Looking for strike news? It’s all online
An in-paper review of some of Town Crier's coverage of strike 2009
Garbage isn’t being picked up, city-run daycares, camps and community centres are closed and students who had summer jobs with the municipal government are out of luck.
In order to keep our readers up-to-date on the daily changes of the strike, the Town Crier’s editorial staff has been doing coverage online since Day 1.
None of the dozens and dozens of stories we wrote appeared in our nine print editions. So for those who have not seen our strike exclusive online coverage, here is a snapshot of the articles we wrote.
Student Brian Gillett who normally works as a manager at the outdoor Leaside pool organized a July 10 protest at Queen’s Park asking the province and city to end the strike.
He told our reporter Josephine Lim, “I want to get back to work and start making money.”
Also on July 10, I reported Mayor David Miller publicly revealed the city’s latest offer to CUPE union locals 416 and 79. The proposal included a 7.2 percent pay hike over four years, a buyout of banked sick days and then a plan to switch to short-term sick leave program with no ability to bank sick days in the future.
The unions rejected the offer and Mark Ferguson president of CUPE local 416 told me, “We are disgusted the city would result to this strategy instead of bargaining (in private).”
I also covered how pro wrestling fans south of the border were wondering if a July 24–25 event at Ted Reeve Arena was still on. The local facility is home to a temporary garbage dump, but inside the show will go on as a city-appointed management board operates the arena.
As well, the city had suspended E.coli water testing at 11 designated beaches, but has now resumed it at five: Sunnyside, Cherry, Woodbine, Kew-Balmy and Bluffer’s Park, I reported July 7.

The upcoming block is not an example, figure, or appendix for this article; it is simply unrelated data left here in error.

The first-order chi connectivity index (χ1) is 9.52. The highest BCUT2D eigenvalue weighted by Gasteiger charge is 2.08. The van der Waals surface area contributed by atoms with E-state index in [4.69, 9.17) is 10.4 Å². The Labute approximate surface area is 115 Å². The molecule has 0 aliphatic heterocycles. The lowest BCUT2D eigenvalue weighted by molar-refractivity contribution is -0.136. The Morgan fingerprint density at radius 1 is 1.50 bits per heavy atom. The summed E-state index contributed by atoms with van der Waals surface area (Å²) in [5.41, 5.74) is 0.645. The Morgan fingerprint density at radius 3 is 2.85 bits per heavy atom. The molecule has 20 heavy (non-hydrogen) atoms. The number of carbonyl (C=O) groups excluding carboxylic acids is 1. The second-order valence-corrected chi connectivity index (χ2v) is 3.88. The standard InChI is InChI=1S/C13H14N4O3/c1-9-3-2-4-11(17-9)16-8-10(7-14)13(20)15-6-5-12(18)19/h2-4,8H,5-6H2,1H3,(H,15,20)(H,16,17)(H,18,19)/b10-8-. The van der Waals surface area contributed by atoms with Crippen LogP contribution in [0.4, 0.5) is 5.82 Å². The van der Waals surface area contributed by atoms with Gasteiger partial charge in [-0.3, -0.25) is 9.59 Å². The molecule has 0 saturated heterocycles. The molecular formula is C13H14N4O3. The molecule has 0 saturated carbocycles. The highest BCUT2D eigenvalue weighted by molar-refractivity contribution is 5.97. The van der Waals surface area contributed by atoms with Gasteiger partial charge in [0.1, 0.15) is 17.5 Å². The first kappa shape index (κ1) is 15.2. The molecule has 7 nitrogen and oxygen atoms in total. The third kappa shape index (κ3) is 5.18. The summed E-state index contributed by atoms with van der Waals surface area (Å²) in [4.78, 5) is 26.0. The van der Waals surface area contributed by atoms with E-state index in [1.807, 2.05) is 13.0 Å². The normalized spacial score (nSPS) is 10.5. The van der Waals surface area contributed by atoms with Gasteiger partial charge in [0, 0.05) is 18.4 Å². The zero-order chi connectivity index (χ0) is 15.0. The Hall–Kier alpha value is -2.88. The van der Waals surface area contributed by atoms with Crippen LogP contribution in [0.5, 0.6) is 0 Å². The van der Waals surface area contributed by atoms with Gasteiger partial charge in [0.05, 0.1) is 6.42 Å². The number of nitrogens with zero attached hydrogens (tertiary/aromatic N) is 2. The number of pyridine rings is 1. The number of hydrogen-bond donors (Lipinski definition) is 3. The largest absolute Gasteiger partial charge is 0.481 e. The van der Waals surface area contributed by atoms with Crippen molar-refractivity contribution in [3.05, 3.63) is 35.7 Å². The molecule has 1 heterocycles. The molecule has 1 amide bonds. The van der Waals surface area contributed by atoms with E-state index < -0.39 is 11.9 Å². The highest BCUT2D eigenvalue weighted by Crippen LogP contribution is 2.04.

On July 3, I wrote that the city’s land use planning lawyers are all redeployed during the strike. And with some unionized government witnesses also on strike, the city is seeking postponements up upcoming Ontario Municipal Board hearings.
A very popular section of our online coverage is a map our reporter Philip Alves created of where all temporary neighbourhood dumps are located, see http://www.mytowncrier.ca/viewthread.php?tid=14721. As of July 13, there are 21 sites with two closed because they are at capacity.
Town Crier Journalist Karolyn Coorsh talked to residents who are far from pleased about living steps away from a dump at Herbert Carnegie Centennial Arena.
Rebecca Cohen told Coorsh, “It smells and it’s gross … It’s a garbage dump in our backyard.”
Want to know what kind of creatures are making a beeline for the rotting mess at these dumps? Reporter Brian Baker dishes the dirt on everything from wasps and cockroaches to raccoons, skunks and rats.
On June 25, reporter Alexandra Christopoulos wrote about the cancellation of city-run Canada Day event because of the strike.
Upon writing this as of July 13, the strike was not over so see our continuing online coverage at http://www.mytowncrier.ca/strike2009.
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